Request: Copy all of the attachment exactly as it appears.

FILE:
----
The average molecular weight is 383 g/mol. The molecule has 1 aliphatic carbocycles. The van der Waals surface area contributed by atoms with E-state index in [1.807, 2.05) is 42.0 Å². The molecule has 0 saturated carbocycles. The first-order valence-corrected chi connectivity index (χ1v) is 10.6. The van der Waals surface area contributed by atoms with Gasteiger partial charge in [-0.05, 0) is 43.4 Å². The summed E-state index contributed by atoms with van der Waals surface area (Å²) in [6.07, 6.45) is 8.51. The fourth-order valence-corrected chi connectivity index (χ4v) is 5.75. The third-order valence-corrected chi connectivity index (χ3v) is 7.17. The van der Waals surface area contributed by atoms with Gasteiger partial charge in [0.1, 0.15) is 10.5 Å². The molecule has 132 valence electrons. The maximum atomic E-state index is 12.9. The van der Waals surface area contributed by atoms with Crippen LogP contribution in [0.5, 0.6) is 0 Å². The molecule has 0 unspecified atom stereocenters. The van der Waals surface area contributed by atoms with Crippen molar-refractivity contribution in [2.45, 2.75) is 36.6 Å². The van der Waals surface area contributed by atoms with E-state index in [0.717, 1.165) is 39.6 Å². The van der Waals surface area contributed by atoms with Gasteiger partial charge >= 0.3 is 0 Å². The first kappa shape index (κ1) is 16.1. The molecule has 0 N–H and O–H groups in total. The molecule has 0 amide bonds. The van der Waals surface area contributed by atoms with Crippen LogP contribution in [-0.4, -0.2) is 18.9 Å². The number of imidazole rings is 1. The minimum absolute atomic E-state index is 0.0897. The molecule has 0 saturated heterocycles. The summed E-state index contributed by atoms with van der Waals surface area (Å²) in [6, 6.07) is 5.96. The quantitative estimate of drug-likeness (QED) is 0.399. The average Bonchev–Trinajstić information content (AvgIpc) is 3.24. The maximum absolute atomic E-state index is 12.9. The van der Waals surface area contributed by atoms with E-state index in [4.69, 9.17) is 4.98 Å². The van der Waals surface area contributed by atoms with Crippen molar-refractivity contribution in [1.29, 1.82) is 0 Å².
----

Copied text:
The average molecular weight is 383 g/mol. The molecule has 1 aliphatic carbocycles. The van der Waals surface area contributed by atoms with E-state index in [1.807, 2.05) is 42.0 Å². The molecule has 0 saturated carbocycles. The first-order valence-corrected chi connectivity index (χ1v) is 10.6. The van der Waals surface area contributed by atoms with Gasteiger partial charge in [-0.05, 0) is 43.4 Å². The summed E-state index contributed by atoms with van der Waals surface area (Å²) in [6.07, 6.45) is 8.51. The fourth-order valence-corrected chi connectivity index (χ4v) is 5.75. The third-order valence-corrected chi connectivity index (χ3v) is 7.17. The van der Waals surface area contributed by atoms with Gasteiger partial charge in [0.1, 0.15) is 10.5 Å². The molecule has 132 valence electrons. The maximum atomic E-state index is 12.9. The van der Waals surface area contributed by atoms with Crippen LogP contribution in [0.5, 0.6) is 0 Å². The molecule has 0 unspecified atom stereocenters. The van der Waals surface area contributed by atoms with Crippen molar-refractivity contribution in [2.45, 2.75) is 36.6 Å². The van der Waals surface area contributed by atoms with E-state index in [0.717, 1.165) is 39.6 Å². The van der Waals surface area contributed by atoms with Gasteiger partial charge >= 0.3 is 0 Å². The first kappa shape index (κ1) is 16.1. The molecule has 0 N–H and O–H groups in total. The molecule has 0 amide bonds. The van der Waals surface area contributed by atoms with Crippen LogP contribution in [-0.4, -0.2) is 18.9 Å². The number of imidazole rings is 1. The minimum absolute atomic E-state index is 0.0897. The molecule has 0 saturated heterocycles. The summed E-state index contributed by atoms with van der Waals surface area (Å²) in [6, 6.07) is 5.96. The quantitative estimate of drug-likeness (QED) is 0.399. The average Bonchev–Trinajstić information content (AvgIpc) is 3.24. The maximum absolute atomic E-state index is 12.9. The van der Waals surface area contributed by atoms with E-state index in [4.69, 9.17) is 4.98 Å². The van der Waals surface area contributed by atoms with Crippen molar-refractivity contribution in [1.29, 1.82) is 0 Å².